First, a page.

Troubled water

Now consider the far reaching effects that a lack of water has. First, consider that many people need to travel long distances to get clean water. We’ve all seen the images of young children and old women walking for miles (for many for up to twelve kilometers each day), just to get some water. But even if you were to drive those distances, it would still mean you are wasting many hours a week for something as basic as a glass of water.

 

Now think about food for a second. I started this article off with a delicious creamy butternut squash linguine. But to cook up that delicious meal, you not only need water, you also need a bunch of foods that had to grow first. And in order to grow these crops, you need? You guessed it: water. And there you go, another issue. If you live in a dry area and need to walk six kilometers before you have clean water, you can’t expect the clean water to fall out off the sky (that’s why it’s called a dry area). As a result, the people living in such dry areas do not only experience a dry mouth, but often also an empty one.

 

Meanwhile, the environment is often polluted or deteriorated, usually as a result of industrial waste, the mining industry or sewage waste. In many cases, the regional governments don’t or can’t help with these issues, as they are set up in a way that is not conducive to benefiting the majority of society. The pollution of the environment often causes water supplies to be contaminated, which means they cannot be used for any effective purposes anymore, worsening social and economic situations in these areas.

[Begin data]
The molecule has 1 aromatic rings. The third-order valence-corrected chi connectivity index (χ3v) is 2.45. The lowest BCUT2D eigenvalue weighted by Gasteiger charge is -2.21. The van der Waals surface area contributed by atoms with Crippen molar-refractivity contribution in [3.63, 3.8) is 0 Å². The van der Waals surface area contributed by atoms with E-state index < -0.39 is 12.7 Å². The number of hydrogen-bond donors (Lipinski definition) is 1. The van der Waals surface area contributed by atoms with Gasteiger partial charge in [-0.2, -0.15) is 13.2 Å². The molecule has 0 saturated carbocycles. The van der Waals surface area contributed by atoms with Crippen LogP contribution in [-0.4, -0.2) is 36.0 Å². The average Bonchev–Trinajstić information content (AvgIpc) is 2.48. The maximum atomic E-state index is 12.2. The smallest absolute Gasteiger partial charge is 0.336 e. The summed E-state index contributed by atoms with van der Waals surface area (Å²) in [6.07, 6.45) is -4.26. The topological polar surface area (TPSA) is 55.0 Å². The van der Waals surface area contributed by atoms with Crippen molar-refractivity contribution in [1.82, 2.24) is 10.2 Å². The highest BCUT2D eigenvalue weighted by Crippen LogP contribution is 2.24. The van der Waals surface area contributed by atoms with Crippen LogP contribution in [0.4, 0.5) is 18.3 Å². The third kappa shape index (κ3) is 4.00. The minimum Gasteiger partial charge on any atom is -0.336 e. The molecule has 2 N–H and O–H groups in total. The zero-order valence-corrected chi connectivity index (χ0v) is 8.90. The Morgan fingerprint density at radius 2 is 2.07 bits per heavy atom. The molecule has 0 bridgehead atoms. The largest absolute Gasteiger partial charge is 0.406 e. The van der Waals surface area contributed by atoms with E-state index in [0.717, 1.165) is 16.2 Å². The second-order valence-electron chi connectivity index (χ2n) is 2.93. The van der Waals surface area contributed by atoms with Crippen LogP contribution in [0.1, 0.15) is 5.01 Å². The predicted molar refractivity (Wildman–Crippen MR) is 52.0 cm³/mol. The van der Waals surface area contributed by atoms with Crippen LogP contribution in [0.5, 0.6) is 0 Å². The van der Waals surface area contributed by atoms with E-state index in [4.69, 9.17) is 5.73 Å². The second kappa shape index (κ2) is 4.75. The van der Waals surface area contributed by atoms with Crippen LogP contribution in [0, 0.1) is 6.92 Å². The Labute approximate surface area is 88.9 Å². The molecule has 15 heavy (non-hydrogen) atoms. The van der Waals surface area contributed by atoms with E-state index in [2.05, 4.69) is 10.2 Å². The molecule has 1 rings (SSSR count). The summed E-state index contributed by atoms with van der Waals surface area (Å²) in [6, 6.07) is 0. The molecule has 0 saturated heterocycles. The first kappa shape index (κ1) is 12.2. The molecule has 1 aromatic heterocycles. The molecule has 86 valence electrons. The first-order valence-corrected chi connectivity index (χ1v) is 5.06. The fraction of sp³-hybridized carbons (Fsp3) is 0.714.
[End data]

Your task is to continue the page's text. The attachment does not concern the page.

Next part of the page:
Now add into the picture politics, and suddenly you have even larger problems. The groups that lack this basic water supply are usually very poor. In fact, in some cases, a lack of a water supply can cause poverty. This makes them largely unable to change much about their situation, because they have little power and lack the possibilities to improve their situation. More and more, this scarcity of water is inciting violence. In recent years, multiple reports of farmers and herders fighting -and even killing- each other have emerged. Not only does this happen, but these poor groups are easily easily subjected to the abuse of militant groups and sometimes even their own governments.

With this, I have only barely touched the surface of the issues at hand. These issues, like our oceans, run deeper than you can imagine. Only once you lack access to water, will you truly realise how important it is in your life. Not only is it vital for life itself, it also has far reaching consequences in many other facets of our society. We, humans, have spent billions on finding water on distant stellar bodies, but have neglected to look for it on our own planet. The carelessness with which we deal with poor and underdeveloped regions has severe consequences; disease, starvation and violence, to name some. And not sporadically do these end in death. In fact, billions suffer and millions die because of these circumstances. And even though clean, filtered water makes up only a small portion of earth's overall water, there is enough to provide everyone. Earth isn’t to blame for the way in which water is disproportionately provided across regions. That blame is on humans. The blame is on us.


Even though reality in this case isn't pretty, I do not want to end on a hopeless tone. Rather, we should look at what we can do. One organisation that does something about water scarcity in poor and undeveloped regions is Just A Drop, the organisation to which all Civitas proceeds collected this year will go. Tomorrow (Thursday November 22) at 18.00, the founder of this organisation, Fiona Jeffery, will give a lecture about these issues and her experiences. This is a golden opportunity, as she is coming all the way from London for this. At the lecture you can learn more about development work and afterwards there is the possibility to ask her questions and strike up a conversation, so you can ask her what you can do to help. For the price of a glass of water you can join: https://www.caerus-ucg.com/upcoming-events/just-a-drop-founder-fiona-jeffrey-presents-transforming-lives-wi

Don’t miss out.